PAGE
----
With the advent of consciousness humans started to ask the apparently unanswerable questions, questions that take us to the supreme heights of human achievement, and into the depths of despair.  Not for us the unreflective life of a dog, or even possibly a chimpanzee; we humans try to solve the riddle of existence by posing the ultimate question, ‘What is life?’.  We have bitten so deeply into the apple of the tree of knowledge that we drive ourselves crazy in trying to find the ‘correct’ answers ─ and then attempt to force them onto other people.


The French painter, Paul Gaugin, seeking to recover from deep depression, poured out all his artistic tension into a massive, enigmatic mural of creation over which he scrawled three questions, “Where do we come from?”, “What are we?” and “Where are we going?”1.  Like Gauguin we each in our own idiosyncratic ways try to make sense of ourselves and our surroundings.  Searching for meaning is what our early cave-dwelling ancestors did thirty thousand years ago ─ they revealed themselves through their paintings, “the symbolic expression of yearnings and values of a culture… that reflected the doubtless rich body of myth, belief and tradition which they represented”.  In every generation people have found themselves going away to a mountain top, or sitting watching rain drops run down a window pane, and pondering the ever-present question, ‘just what are we all about?’.  The ‘Hows and Whys of life’ questions.  How is it that we are as we are, and why are we here in the first place?  However ‘rational’ we may think ourselves to be, such questions just don’t go away.


Until very recently most people didn’t try to separate out the hows from the whys.  There still remains in Tanzania a tiny tribe of less than a thousand people living in Stone Age conditions ─ they own no land, no animals and plant no crops.  They are the Hadza.  They have their own ‘click’ language and a rich body of oral tradition, that is all about such questions.  “In the beginning”, the elders tell their children, “God (described as female which would suggest this story goes back even further than that of the male God in the Book of Genesis) created the Hadza”2.  She was pleased and one day, being thirsty, she went and asked the Hadza to fetch her some water.  The young people rushed off to the river with their calabashes, but instead of taking the water back to God they had great fun throwing water at each other.  Sometime later God, being ever thirstier and by this time bad tempered, went down to see what was going on.  Furious at the disobedience of the young people God cursed the whole Hadza people saying that from henceforth half of them would be the baboons and the others would remain Hadza… and the baboons would cause chaos to the Hadza forever.  A simple joined-up story that linked an explanation of creation, and life itself, with the concept of ethical behaviour.  An explanation that could well have been passed down, parent to child, through more than five hundred generations, and gave them a sense of who they are.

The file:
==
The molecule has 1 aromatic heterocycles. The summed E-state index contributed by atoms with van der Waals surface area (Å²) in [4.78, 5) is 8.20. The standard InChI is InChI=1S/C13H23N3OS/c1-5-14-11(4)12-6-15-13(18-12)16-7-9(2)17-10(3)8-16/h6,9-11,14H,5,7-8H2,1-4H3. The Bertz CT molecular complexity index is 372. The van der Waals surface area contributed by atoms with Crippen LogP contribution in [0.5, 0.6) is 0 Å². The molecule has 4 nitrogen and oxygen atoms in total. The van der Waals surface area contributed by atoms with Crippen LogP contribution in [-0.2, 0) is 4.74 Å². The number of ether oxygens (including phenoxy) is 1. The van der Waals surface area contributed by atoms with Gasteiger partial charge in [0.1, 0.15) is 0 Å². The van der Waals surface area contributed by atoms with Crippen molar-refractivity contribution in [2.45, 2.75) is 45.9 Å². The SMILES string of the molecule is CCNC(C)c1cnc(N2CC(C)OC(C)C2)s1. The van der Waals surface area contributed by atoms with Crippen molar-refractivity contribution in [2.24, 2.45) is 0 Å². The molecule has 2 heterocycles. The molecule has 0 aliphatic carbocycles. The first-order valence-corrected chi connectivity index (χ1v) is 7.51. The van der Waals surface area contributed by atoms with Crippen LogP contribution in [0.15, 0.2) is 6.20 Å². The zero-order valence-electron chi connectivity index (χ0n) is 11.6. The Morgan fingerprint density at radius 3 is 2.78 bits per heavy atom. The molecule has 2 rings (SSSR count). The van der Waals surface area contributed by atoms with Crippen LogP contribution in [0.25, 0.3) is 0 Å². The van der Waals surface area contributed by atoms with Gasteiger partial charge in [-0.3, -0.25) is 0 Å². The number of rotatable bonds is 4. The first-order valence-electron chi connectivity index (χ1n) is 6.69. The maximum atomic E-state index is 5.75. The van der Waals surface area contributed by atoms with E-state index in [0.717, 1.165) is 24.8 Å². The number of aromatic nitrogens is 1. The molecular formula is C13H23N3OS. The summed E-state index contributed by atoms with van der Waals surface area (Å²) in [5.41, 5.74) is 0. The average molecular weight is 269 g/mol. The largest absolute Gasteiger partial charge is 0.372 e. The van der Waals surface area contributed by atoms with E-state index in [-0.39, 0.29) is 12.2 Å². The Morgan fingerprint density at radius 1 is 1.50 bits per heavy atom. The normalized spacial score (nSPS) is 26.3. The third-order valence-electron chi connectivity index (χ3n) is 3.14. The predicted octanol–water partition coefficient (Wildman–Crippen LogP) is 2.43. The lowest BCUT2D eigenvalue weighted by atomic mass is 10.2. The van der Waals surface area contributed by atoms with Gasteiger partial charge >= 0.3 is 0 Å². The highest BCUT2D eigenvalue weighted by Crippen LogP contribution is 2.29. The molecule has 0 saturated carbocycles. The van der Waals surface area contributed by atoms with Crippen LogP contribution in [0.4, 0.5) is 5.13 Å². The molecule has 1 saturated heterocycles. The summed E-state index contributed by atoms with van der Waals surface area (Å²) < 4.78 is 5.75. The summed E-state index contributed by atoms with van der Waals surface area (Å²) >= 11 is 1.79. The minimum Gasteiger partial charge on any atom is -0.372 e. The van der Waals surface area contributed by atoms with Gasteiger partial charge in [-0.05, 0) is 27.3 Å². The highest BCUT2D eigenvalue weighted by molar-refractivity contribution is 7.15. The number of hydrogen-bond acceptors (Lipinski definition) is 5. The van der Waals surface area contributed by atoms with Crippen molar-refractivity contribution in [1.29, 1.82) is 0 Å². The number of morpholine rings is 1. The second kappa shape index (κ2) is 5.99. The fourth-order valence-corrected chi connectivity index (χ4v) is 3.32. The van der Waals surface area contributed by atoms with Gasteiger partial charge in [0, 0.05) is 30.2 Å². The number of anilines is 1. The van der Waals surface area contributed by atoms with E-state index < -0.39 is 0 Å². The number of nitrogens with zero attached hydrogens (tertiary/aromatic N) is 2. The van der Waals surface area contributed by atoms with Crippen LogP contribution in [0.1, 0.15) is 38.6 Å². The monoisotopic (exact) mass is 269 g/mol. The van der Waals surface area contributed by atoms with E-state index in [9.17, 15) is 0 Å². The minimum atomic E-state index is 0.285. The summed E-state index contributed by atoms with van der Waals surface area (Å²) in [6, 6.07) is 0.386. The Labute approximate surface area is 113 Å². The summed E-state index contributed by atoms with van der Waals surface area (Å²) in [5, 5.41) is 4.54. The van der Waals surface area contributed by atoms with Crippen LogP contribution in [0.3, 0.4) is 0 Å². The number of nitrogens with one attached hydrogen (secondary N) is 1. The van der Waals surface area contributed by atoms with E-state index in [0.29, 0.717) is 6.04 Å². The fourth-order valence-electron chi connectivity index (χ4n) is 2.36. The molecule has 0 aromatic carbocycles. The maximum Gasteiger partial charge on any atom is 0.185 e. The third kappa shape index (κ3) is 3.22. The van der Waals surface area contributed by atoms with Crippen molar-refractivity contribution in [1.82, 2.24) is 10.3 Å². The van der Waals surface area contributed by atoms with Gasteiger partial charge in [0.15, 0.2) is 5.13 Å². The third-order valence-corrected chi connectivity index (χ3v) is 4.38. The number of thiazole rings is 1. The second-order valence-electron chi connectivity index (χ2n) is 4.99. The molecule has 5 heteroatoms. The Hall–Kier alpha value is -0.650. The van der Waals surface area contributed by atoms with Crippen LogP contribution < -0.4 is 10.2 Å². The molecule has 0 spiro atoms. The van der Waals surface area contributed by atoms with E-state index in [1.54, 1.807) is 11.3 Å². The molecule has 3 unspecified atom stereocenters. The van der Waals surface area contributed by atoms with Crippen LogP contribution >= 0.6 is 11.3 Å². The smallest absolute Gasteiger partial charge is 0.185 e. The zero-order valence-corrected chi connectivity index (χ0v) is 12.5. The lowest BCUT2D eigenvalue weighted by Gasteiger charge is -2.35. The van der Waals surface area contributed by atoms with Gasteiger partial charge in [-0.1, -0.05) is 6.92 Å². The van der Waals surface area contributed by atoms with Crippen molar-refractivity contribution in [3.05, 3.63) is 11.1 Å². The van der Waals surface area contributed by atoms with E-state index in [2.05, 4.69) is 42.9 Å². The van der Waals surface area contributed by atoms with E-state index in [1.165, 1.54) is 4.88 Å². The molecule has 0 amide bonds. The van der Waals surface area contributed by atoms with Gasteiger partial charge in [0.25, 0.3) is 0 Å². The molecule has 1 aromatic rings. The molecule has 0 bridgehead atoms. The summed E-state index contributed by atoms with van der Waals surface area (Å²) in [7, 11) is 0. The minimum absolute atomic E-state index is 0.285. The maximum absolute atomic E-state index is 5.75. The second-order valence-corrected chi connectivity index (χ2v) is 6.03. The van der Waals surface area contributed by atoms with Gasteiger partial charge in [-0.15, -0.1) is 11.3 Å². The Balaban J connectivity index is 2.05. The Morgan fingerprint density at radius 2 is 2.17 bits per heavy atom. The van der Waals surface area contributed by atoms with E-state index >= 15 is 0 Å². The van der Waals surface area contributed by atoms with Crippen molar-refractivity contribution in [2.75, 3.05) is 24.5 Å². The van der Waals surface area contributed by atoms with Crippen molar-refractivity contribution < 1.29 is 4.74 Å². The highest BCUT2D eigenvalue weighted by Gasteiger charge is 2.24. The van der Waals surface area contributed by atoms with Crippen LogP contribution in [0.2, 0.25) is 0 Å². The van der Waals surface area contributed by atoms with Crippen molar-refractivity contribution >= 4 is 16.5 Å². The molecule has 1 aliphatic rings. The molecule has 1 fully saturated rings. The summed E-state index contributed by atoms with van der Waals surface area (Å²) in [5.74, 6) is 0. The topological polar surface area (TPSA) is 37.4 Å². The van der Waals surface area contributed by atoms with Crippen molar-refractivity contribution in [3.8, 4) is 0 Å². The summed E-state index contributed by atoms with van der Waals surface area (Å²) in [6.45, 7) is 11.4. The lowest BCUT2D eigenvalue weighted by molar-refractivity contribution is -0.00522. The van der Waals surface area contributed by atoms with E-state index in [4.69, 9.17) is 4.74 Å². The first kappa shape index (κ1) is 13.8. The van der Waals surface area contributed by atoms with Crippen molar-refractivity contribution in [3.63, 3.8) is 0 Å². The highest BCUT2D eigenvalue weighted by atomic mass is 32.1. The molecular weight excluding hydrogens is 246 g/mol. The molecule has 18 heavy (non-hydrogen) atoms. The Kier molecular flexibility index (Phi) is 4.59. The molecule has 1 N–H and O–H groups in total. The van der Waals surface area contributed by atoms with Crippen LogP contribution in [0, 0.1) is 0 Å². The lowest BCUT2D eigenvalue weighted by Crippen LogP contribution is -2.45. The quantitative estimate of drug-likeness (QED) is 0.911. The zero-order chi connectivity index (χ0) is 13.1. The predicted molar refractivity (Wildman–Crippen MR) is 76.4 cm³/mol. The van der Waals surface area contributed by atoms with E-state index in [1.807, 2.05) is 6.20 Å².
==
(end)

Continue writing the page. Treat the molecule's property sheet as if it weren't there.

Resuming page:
Questioning the way in which life was shaped by inheritance George Eliot recorded a fictitious conversation in theEnglandof the 1860s between two farmers about the unpredictable characteristics of their children.  “It seems a bit of a pity, though”, said Mr. Tulliver, the miller, “as the lad should take after the mother’s side instead of o’ the little wench.  That’s the worst on’t.  Wi’ the crossing of breeds, you can never justly calkilate what’ll come on’t.  The little’un takes after my side, now, she’s twice as cute as Tom.  Too cute for a woman I’m afraid”.


“But you see, when a man’s got brains himself”, concluded Mr. Tulliver, proudly, “there’s no knowing where they’ll run to; an’ pleasant sort o’ soft women go on breeding you stupid lads and cute wenches, until it’s like as if the world was turned to topsy-turvy.  It’s an uncommon puzzling thing!”3


The meaning of existence, and the nature of humankind are the beliefs that societies have gradually formed in order to make sense of who they are, why they’re here, and how such thoughts should influence the way they, and other people, should treat each other.  These are the oldest of mankind’s questions.


The extent of our technical knowledge compels our generation to go many a step further than our forebears and, with all the wisdom and knowledge available to us, develop a philosophy that honours both our scientific as well as our spiritual natures.  Old stories were reassuring, but we want to argue with them.  It’s simple really.  The better we use our brains, the more we want to challenge the boundaries of an earlier generation’s knowledge.  The very sciences that are helping us to understand ourselves better are becoming a source of inspiration for the re-configuration of narratives that combine with the sense of our commonality and mutual purpose.


Thesis 13:             24th August 2006